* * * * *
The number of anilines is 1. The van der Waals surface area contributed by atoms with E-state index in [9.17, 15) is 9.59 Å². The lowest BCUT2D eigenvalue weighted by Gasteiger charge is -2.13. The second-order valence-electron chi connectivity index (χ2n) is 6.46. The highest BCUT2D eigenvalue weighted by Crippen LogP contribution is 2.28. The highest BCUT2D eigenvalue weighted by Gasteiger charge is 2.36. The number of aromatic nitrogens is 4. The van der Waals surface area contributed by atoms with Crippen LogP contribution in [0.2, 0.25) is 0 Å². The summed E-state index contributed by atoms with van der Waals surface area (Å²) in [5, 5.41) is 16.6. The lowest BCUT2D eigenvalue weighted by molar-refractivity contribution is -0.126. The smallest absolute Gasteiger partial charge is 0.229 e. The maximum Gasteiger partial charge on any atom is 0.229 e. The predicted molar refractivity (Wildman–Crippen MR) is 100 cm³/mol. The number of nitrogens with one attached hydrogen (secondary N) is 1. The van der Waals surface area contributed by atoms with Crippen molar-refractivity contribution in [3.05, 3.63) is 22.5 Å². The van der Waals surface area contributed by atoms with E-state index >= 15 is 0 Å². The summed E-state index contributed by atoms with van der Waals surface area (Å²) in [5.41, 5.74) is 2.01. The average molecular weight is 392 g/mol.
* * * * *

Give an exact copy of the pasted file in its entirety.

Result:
The number of anilines is 1. The van der Waals surface area contributed by atoms with E-state index in [9.17, 15) is 9.59 Å². The lowest BCUT2D eigenvalue weighted by Gasteiger charge is -2.13. The second-order valence-electron chi connectivity index (χ2n) is 6.46. The highest BCUT2D eigenvalue weighted by Crippen LogP contribution is 2.28. The highest BCUT2D eigenvalue weighted by Gasteiger charge is 2.36. The number of aromatic nitrogens is 4. The van der Waals surface area contributed by atoms with Crippen LogP contribution in [0.2, 0.25) is 0 Å². The summed E-state index contributed by atoms with van der Waals surface area (Å²) in [5, 5.41) is 16.6. The lowest BCUT2D eigenvalue weighted by molar-refractivity contribution is -0.126. The smallest absolute Gasteiger partial charge is 0.229 e. The maximum Gasteiger partial charge on any atom is 0.229 e. The predicted molar refractivity (Wildman–Crippen MR) is 100 cm³/mol. The number of nitrogens with one attached hydrogen (secondary N) is 1. The van der Waals surface area contributed by atoms with Crippen molar-refractivity contribution in [3.05, 3.63) is 22.5 Å². The van der Waals surface area contributed by atoms with E-state index >= 15 is 0 Å². The summed E-state index contributed by atoms with van der Waals surface area (Å²) in [5.41, 5.74) is 2.01. The average molecular weight is 392 g/mol.